•  NFH Prenatal SAP - Each capsule helps to ensure optimal nutrition for mom and baby to help supplement a healthy diet. It can be taken when trying to conceive, as well as during pregnancy. It will ensure that your little one gets everything they need to grow healthy. 
  • Thorne Research Basic Prenatal Multivitamins - Gluten-free and recommended while trying to conceive, pregnant or nursing. Lacking any of the additives in other supplements, this natural multi vitamin is scientifically designed to support your healthy diet. 
  • Metagenics Wellness Essentials Pregnancy - A combination of supplements to support your health from conception to nursing. Each packet contains multivitamins, calcium tablets, DHA soft gels, and choline soft gel. This wide approach will ensure that you have comprehensive support throughout your pregnancy and while breastfeeding. 
  •  SISU Multi Expecting - With convenience in mind, these two capsules are made to compliment your healthy diet and supplement your nutrition. Making sure that you and baby are well supported during this critical phase of your lives without imposing on your normal life’s schedule. 

Should I Take A Prenatal Vitamin When Trying to Get Pregnant?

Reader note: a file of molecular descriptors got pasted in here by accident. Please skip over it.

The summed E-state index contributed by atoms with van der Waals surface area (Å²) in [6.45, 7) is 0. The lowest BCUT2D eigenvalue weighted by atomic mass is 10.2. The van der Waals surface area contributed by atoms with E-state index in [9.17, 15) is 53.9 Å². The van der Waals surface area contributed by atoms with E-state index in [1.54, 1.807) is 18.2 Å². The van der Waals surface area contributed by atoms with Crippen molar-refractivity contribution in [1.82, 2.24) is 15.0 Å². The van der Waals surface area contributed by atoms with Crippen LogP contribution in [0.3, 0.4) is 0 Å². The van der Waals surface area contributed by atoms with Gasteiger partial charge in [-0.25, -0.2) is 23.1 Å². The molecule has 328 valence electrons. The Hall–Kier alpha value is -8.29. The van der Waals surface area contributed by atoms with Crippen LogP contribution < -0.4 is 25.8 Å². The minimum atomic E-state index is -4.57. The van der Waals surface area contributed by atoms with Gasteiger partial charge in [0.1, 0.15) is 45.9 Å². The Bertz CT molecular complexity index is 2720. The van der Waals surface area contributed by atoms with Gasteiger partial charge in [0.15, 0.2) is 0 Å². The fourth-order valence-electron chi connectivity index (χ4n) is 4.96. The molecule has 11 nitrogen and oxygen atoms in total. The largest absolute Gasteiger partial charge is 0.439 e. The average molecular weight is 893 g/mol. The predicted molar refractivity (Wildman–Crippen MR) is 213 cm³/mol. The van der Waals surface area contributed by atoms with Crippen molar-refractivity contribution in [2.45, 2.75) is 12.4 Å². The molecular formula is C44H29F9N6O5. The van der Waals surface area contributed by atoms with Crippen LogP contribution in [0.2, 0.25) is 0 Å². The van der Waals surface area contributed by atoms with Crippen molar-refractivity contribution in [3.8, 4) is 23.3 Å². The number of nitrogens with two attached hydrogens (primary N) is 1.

Yes! Taking a prenatal vitamin will help ensure that your body has everything it needs for the months to come. By taking folic acid while trying to conceive, the baby will get everything needed to develop their brain and spinal cord before you even know you are pregnant. During the first 28 days is the time that neural tube defects can occur, which are from a lack of folic acid. By taking a prenatal vitamin while trying to conceive, it can help to prevent these defects and allow your baby to have additional vitamins and minerals during the early stage of pregnancy. Most prenatals are designed for conception up until after birth but read your label carefully.

Why Should I Take a Prenatal Vitamin During Pregnancy?

These vitamins are meant to supplement a healthy lifestyle and not replace it. Read the instructions on your bottle to see how many times a day to take your prenatal vitamins, some brands vary from 1-3 times per day. By adding these to an already healthy lifestyle, it can assist your baby’s growth. Having enough iron to prevent anemia, folic acid for the neural tube, calcium for bone growth and vitamin D for immune support develops a strong body during growth and can even help mom’s health.